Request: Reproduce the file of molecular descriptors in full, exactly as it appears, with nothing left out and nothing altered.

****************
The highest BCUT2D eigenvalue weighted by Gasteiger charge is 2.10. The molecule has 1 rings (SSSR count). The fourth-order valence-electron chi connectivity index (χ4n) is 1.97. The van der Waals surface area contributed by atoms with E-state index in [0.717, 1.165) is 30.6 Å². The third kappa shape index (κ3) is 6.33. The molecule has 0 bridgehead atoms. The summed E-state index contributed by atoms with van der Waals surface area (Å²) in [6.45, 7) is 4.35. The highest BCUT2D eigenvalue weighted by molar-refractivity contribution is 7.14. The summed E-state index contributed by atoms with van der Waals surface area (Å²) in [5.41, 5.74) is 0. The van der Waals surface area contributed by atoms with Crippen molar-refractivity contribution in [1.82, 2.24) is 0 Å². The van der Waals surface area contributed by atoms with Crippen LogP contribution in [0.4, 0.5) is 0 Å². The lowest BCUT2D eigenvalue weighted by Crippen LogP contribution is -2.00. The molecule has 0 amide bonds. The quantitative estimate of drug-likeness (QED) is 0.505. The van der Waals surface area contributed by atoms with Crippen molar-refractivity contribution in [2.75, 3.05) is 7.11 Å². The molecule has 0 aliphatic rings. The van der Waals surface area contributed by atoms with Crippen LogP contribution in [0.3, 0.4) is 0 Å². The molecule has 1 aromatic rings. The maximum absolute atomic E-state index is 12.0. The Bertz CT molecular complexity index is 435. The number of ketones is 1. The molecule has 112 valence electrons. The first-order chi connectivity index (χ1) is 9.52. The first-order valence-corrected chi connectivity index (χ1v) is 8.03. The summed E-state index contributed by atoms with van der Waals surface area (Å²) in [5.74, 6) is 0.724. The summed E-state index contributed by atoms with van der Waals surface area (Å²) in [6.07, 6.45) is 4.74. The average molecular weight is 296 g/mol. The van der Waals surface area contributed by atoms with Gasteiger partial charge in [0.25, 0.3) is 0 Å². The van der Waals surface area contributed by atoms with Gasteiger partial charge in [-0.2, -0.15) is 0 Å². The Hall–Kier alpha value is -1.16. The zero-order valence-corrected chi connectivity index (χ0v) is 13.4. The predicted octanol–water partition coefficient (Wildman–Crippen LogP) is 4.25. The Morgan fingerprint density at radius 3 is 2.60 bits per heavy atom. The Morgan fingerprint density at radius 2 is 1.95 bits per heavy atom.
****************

The highest BCUT2D eigenvalue weighted by Gasteiger charge is 2.10. The molecule has 1 rings (SSSR count). The fourth-order valence-electron chi connectivity index (χ4n) is 1.97. The van der Waals surface area contributed by atoms with E-state index in [0.717, 1.165) is 30.6 Å². The third kappa shape index (κ3) is 6.33. The molecule has 0 bridgehead atoms. The summed E-state index contributed by atoms with van der Waals surface area (Å²) in [6.45, 7) is 4.35. The highest BCUT2D eigenvalue weighted by molar-refractivity contribution is 7.14. The summed E-state index contributed by atoms with van der Waals surface area (Å²) in [5.41, 5.74) is 0. The van der Waals surface area contributed by atoms with Crippen molar-refractivity contribution in [1.82, 2.24) is 0 Å². The van der Waals surface area contributed by atoms with Crippen LogP contribution in [0.4, 0.5) is 0 Å². The lowest BCUT2D eigenvalue weighted by Crippen LogP contribution is -2.00. The molecule has 0 amide bonds. The quantitative estimate of drug-likeness (QED) is 0.505. The van der Waals surface area contributed by atoms with Crippen molar-refractivity contribution in [2.75, 3.05) is 7.11 Å². The molecule has 0 aliphatic rings. The van der Waals surface area contributed by atoms with Crippen LogP contribution in [0.3, 0.4) is 0 Å². The molecule has 1 aromatic rings. The maximum absolute atomic E-state index is 12.0. The Bertz CT molecular complexity index is 435. The number of ketones is 1. The molecule has 112 valence electrons. The first-order chi connectivity index (χ1) is 9.52. The first-order valence-corrected chi connectivity index (χ1v) is 8.03. The summed E-state index contributed by atoms with van der Waals surface area (Å²) in [5.74, 6) is 0.724. The summed E-state index contributed by atoms with van der Waals surface area (Å²) in [6.07, 6.45) is 4.74. The average molecular weight is 296 g/mol. The van der Waals surface area contributed by atoms with Gasteiger partial charge in [0.25, 0.3) is 0 Å². The van der Waals surface area contributed by atoms with Gasteiger partial charge in [-0.2, -0.15) is 0 Å². The Hall–Kier alpha value is -1.16. The zero-order valence-corrected chi connectivity index (χ0v) is 13.4. The predicted octanol–water partition coefficient (Wildman–Crippen LogP) is 4.25. The Morgan fingerprint density at radius 3 is 2.60 bits per heavy atom. The Morgan fingerprint density at radius 2 is 1.95 bits per heavy atom.